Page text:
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Firm to Drop Quake Forecasting Fee

Bay Area company will not charge for its California services until it hires a state-licensed geologist. Many experts are skeptical of efforts.

May 16, 2003|Kenneth Reich | Times Staff Writer

A Bay Area firm that has been selling weekly forecasts of earthquakes around the world on the Web for $9.95 a month and up has agreed to issue its California forecasts for free until it hires a geologist licensed by the state.

Michael Kozuch, chief executive of geoForecaster Inc., said he has given Paul Sweeney, executive officer of the state Board of Geologists and Geophysicists, assurances that the firm will comply with all state licensing laws in the future. He said he didn't know how long hiring a licensed geologist would take.

Sweeney has been among the state officials seeking to exert more oversight of quake prediction services that many scientists regard as unreliable.

He said earlier this year that geoForecasters had to have a licensed geologist on staff to legally practice geology in California and could be fined if it didn't.

In another development, Michael Reichle, a deputy secretary of the state Department of Conservation, announced this week that state geologist James Davis will convene a meeting of the recently renamed California Earthquake Potential Evaluation Council next month to judge the validity of the work done by geoForecaster and a Palo Alto firm that is doing research into earthquake prediction, QuakeFinder.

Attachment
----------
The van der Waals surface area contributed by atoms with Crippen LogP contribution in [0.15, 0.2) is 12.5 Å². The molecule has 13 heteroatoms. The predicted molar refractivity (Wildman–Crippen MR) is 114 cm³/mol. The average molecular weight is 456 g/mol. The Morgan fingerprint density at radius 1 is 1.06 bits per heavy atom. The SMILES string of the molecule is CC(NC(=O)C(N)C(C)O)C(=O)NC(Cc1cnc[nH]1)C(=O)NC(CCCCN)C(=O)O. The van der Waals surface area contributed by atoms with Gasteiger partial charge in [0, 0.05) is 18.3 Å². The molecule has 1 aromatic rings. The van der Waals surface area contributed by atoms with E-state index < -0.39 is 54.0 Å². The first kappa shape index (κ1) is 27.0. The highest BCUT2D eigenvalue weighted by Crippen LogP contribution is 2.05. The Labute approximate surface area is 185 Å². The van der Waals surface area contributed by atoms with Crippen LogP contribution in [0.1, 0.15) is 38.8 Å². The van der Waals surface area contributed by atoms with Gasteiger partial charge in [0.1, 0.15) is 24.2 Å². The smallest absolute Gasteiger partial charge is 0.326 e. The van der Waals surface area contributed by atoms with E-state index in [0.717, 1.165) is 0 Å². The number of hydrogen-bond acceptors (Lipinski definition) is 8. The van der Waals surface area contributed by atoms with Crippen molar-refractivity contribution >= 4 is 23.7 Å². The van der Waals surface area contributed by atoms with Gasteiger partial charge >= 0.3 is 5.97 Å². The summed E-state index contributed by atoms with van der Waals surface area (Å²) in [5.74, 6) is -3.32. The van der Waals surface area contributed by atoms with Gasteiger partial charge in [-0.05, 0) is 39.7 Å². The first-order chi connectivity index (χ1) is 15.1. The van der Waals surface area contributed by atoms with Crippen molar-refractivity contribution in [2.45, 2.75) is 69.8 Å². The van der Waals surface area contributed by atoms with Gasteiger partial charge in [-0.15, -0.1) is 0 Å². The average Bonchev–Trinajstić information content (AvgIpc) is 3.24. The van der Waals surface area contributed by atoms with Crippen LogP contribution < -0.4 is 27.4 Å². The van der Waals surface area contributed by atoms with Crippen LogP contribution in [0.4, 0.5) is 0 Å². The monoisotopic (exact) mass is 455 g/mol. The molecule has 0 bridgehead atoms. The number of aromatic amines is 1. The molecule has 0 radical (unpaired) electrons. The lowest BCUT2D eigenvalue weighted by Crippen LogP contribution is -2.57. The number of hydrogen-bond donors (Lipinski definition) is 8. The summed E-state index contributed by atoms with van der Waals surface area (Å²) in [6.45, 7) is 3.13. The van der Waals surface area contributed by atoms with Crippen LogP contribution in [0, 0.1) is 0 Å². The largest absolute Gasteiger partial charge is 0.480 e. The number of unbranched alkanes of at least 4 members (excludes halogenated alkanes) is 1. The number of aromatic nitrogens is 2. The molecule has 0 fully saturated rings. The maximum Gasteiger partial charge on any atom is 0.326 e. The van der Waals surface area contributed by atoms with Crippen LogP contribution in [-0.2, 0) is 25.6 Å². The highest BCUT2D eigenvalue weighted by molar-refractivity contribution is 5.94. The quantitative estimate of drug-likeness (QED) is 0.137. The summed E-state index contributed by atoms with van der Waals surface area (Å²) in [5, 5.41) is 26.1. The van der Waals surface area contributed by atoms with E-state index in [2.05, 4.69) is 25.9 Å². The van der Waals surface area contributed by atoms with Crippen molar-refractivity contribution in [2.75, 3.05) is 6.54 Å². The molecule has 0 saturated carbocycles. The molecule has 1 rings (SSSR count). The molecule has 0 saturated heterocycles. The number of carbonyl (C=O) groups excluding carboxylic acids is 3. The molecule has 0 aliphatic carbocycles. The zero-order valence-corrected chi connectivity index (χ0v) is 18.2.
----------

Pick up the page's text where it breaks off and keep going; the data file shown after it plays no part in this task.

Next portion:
The council could recommend that the state Office of Emergency Services assess the work, Reichle said.

QuakeFinder, which has contracts with the Department of Defense and NASA to assist in the development of satellites, also has been doing research on low-frequency magnetic fluctuations in the Earth that its directors believe may presage large, destructive quakes.

The firm has a satellite built by Stanford University students that it plans to launch on a Russian rocket next month to measure such fluctuations. The company also has placed about 25 recording stations along the San Andreas fault to detect them.

QuakeFinder's technology officer, Tom Bleier, said Thursday that ideally 200 such stations are needed, as well as a $5-million to $10-million research investment over several years to confirm that such fluctuations do, in fact, precede large quakes.

He said this theory contrasts with geoForecaster's claim that the study of how quakes are related on a global scale can lead to sound forecasts now.

QuakeFinder is not making any predictions now.

Scientists with the U.S. Geological Survey and Caltech who have long studied earthquakes are skeptical of both firms' efforts.

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